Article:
0 Replies
 
blatham
 
  1  
Reply Wed 12 May, 2004 08:23 am
McG

Yes, you are right. There is a mix of codes to which the US is signatory, and there are the codes formulated within the US military itself. Here's a nice rundown of some...
http://www.globalissuesgroup.com/geneva/history.html

However, what the other side is doing is irrelevant to whether YOU are obligated to uphold the codes to which you are signatory.
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McGentrix
 
  1  
Reply Wed 12 May, 2004 08:35 am
From Blatham's link

Quote:
International Rules About Soldiers

The Geneva Conventions and supplementary protocols make a distinction between combatants and civilians.

The two groups must be treated differently by the warring sides and, therefore, combatants must be clearly distinguishable from civilians.

Although this obligation benefits civilians by making it easier for the warring sides to avoid targeting non-combatants, soldiers also benefit because they become immune from prosecution for acts of war.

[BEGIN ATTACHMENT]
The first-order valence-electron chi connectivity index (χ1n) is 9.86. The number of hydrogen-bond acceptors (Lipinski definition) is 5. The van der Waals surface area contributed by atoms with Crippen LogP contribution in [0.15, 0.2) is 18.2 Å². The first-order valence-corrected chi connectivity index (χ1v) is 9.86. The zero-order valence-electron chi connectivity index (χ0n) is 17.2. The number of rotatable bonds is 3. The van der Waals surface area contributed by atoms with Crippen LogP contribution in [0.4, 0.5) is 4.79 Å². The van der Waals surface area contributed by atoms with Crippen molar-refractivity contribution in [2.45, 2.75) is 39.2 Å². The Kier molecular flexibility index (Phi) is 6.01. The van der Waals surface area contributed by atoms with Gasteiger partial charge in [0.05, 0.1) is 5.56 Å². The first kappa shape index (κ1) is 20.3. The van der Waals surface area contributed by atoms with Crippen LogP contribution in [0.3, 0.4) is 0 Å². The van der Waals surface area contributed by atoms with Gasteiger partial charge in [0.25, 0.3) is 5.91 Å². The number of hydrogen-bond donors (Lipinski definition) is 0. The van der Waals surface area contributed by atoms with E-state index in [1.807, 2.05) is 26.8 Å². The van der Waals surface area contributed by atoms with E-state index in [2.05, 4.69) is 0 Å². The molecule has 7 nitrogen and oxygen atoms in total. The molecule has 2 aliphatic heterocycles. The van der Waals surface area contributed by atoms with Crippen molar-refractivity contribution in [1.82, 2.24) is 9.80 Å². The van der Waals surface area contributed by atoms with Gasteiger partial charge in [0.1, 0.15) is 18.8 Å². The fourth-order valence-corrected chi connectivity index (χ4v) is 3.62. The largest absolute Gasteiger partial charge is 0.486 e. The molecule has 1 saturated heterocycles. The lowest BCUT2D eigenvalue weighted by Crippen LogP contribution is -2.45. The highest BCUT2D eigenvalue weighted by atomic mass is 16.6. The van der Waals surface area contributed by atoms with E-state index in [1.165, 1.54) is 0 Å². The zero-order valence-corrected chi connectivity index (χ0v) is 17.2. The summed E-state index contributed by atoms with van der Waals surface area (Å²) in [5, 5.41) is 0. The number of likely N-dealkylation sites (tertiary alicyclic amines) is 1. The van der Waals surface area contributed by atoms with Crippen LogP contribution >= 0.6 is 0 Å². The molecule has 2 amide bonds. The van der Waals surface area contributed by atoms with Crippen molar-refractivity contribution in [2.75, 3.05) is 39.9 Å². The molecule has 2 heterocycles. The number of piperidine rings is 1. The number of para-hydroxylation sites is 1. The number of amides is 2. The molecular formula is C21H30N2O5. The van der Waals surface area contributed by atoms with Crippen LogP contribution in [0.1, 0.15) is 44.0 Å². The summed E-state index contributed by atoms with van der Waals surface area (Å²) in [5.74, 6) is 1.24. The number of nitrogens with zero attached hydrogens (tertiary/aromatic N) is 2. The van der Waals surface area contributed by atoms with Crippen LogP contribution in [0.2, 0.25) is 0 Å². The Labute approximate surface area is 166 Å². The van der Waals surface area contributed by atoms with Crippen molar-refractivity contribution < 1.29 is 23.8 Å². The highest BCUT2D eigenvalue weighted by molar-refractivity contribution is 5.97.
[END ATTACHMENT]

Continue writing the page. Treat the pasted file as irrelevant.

For example, a civilian who shoots a sholdier may be liable for murder while a soldier who shoots an enemy soldier and is captured may not be punished.

In order for the distinction between combatants and civilians to be clear, combatants must wear uniforms and carry their weapons openly during military operations and during preparation for them.

The exceptions are medical and religious personnel, who are considered non-combatants even though they may wear uniforms. Medical personnel may also carry small arms to use in self-defense if illegally attacked.

The other exception are mercenaries, who are specifically excluded from protections. Mercenaries are defined as soldiers who are not nationals of any of the parties to the conflict and are paid more than the local soldiers.

are no longer protected by the Geneva Convention.